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3D gun blueprint maker Cody Wilson flees US over child sexual assault charges, reports say

Cody Wilson shows the first completely 3D-printed handgun, The Liberator, at his home in Austin, Texas on Friday May 10, 2013. (Jay Janner/Austin American-State/TNS)
September 20, 2018

Cody Wilson, the man behind the 3D gun blueprints, is facing criminal charges of sexual assault and is allegedly on the lam in Taiwan after reportedly fleeing the U.S.

Reports revealed an affidavit for an arrest warrant filed Wednesday with the Travis County, Texas district court, which outlined the charges of sexual assault of a minor against Wilson, KVUE News reported. The Austin Police Department (APD) confirmed the charges in a press conference Wednesday afternoon.

“Today, Mr. Wilson is not in custody,” said Commander Troy Officer with APD’s Organized Crime Unit. “His last known location by the Austin Police Department was Taipei, Taiwan. We also know that Mr. Wilson missed a scheduled flight back to the United States.”

Taiwan officials confirmed Thursday that Wilson is in the country and they are actively searching for him.

The National Immigration Agency and Criminal Investigation Bureau said Wilson had arrived in the country earlier this month, the Associated Press reported Thursday. Kan Yen-min, the division’s director, said they are awaiting further intelligence from the U.S., but will be pursuing Wilson and additional information on the case.

APD said Wilson was tipped off by a friend of the alleged victim, which possibly prompted him to leave the country, although he is known to frequently travel for business purposes.

“A warrant has been issued and Mr. Wilson’s name entered into the national law enforcement computer for sexual assault of a child. We’re also working with national and international law enforcement partners to locate him and bring him to justice,” Troy said.

Late Wednesday evening, the U.S. Marshals released a wanted poster for Wilson.

The court document alleges that Wilson met a 16-year-old girl on a website,, where he communicated under the username “Sanjuro.” He later provided his name to the girl and called himself a “big deal.” They communicated on the website, then to Apple iMessage after exchanging phone numbers, the document alleges.

The two met at an Austin coffee shop on Aug. 15, where video recorded the encounter, including Wilson’s black SUV registered to his business, Defense Distributed. Wilson left with the girl and arrived at Archer Hotel where they were spotted again on surveillance video, the court document says.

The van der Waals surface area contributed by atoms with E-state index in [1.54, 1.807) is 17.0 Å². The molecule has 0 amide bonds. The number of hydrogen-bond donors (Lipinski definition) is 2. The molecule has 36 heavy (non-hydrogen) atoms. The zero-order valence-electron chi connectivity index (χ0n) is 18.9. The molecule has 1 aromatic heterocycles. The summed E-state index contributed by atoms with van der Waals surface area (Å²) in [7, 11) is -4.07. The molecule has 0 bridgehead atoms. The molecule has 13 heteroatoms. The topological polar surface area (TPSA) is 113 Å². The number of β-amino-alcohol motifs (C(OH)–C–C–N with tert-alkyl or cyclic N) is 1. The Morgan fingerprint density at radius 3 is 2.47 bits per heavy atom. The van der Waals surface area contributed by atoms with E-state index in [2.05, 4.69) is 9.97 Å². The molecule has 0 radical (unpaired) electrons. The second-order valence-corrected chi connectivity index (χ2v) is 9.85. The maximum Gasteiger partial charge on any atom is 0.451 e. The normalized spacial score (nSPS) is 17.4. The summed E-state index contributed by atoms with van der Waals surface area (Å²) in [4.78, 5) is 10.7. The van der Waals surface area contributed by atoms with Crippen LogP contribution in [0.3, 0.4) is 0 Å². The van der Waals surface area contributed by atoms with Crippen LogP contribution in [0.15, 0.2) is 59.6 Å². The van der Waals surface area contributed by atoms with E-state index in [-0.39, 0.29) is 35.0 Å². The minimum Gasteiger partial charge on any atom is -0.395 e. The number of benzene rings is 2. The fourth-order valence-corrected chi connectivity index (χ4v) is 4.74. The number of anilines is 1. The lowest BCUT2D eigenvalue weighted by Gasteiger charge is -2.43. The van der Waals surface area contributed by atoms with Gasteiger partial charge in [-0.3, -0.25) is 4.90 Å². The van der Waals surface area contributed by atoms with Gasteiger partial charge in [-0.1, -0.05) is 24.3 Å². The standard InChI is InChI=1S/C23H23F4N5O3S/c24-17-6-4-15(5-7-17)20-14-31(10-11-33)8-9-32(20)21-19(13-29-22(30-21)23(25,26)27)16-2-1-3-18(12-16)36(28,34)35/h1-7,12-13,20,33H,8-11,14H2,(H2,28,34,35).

It was there Wilson allegedly paid the girl $500 for a sexual encounter.

An anonymous counselor reached out to the Austin Police Department on Aug. 22, to report that their client, the alleged victim, had informed them of the incident. This prompted an investigation, including a forensic interview with the girl on Aug. 27, during which she told counselors at the Center with Child Protection about her encounter with Wilson.

Travis County Magistrate Judge Tamara Needles set Wilson’s bond at $150,000, Ars Technica reported.

Upon arrest, Wilson will be required to surrender his passport. Law enforcement has been instructed to take photos of Wilson’s “upper legs” in order for the victim to identify him by an alleged “uniquely identifiable skin condition,” court documents said.

APD said the incident is still under investigation, and additional charges could be filed at a later time if evidence determines that course of action.

Wilson has been the subject of headlines for months since a July settlement with the State Department ended a multi-year legal battle, ultimately permitting him to publish his 3D-printed gun blueprints online.

In 2012, Wilson published the blueprints online, and they were downloaded more than 100,000 times, but the State Department forced Wilson to unpublish the blueprints or face significant fines, causing him to sue over free speech infringement.

Since the announcement, anti-gun groups have scrambled to block the blueprints’ publication again, as a judge blocked them soon after the State Department settlement and banned them, citing danger to the public.

Social media platforms have followed suit in cracking down on content that promotes guns, from banning links to websites that host the blueprints, to YouTube even banning Wilson’s videos that linked to his website.

Wilson’s arrest warrant lists sexual assault as a second-degree felony, which comes with a potential sentence of “two to twenty years in a state prison and/or a fine of up to $10,000,” according to Texas law.